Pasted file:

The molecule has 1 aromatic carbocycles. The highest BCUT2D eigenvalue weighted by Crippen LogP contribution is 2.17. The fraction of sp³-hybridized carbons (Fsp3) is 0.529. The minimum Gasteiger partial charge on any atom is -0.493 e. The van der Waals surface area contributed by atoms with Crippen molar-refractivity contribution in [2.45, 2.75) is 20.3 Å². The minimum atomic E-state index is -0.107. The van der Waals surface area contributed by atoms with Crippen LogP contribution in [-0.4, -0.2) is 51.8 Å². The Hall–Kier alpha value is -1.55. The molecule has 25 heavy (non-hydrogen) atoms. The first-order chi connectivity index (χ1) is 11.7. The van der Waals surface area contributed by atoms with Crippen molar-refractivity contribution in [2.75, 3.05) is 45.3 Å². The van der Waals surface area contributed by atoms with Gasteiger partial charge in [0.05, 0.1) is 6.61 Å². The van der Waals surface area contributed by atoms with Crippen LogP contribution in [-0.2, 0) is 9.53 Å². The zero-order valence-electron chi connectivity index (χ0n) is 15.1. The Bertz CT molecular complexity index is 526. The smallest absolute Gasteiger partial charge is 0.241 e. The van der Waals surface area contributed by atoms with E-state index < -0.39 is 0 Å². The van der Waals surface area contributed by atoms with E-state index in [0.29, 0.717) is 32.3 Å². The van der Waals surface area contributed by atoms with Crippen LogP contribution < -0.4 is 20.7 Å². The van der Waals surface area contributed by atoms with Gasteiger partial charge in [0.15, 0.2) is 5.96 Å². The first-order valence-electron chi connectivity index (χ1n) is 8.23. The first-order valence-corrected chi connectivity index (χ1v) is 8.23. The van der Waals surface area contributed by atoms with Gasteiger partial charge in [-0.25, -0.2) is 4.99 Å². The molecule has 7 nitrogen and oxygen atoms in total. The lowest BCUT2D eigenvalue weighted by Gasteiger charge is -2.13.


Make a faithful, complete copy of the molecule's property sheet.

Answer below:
The molecule has 1 aromatic carbocycles. The highest BCUT2D eigenvalue weighted by Crippen LogP contribution is 2.17. The fraction of sp³-hybridized carbons (Fsp3) is 0.529. The minimum Gasteiger partial charge on any atom is -0.493 e. The van der Waals surface area contributed by atoms with Crippen molar-refractivity contribution in [2.45, 2.75) is 20.3 Å². The minimum atomic E-state index is -0.107. The van der Waals surface area contributed by atoms with Crippen LogP contribution in [-0.4, -0.2) is 51.8 Å². The Hall–Kier alpha value is -1.55. The molecule has 25 heavy (non-hydrogen) atoms. The first-order chi connectivity index (χ1) is 11.7. The van der Waals surface area contributed by atoms with Crippen molar-refractivity contribution in [2.75, 3.05) is 45.3 Å². The van der Waals surface area contributed by atoms with Gasteiger partial charge in [0.05, 0.1) is 6.61 Å². The van der Waals surface area contributed by atoms with Crippen LogP contribution in [-0.2, 0) is 9.53 Å². The zero-order valence-electron chi connectivity index (χ0n) is 15.1. The Bertz CT molecular complexity index is 526. The smallest absolute Gasteiger partial charge is 0.241 e. The van der Waals surface area contributed by atoms with E-state index < -0.39 is 0 Å². The van der Waals surface area contributed by atoms with E-state index in [0.29, 0.717) is 32.3 Å². The van der Waals surface area contributed by atoms with Crippen LogP contribution < -0.4 is 20.7 Å². The van der Waals surface area contributed by atoms with Gasteiger partial charge in [0.15, 0.2) is 5.96 Å². The first-order valence-electron chi connectivity index (χ1n) is 8.23. The first-order valence-corrected chi connectivity index (χ1v) is 8.23. The van der Waals surface area contributed by atoms with Gasteiger partial charge in [-0.25, -0.2) is 4.99 Å². The molecule has 7 nitrogen and oxygen atoms in total. The lowest BCUT2D eigenvalue weighted by Gasteiger charge is -2.13.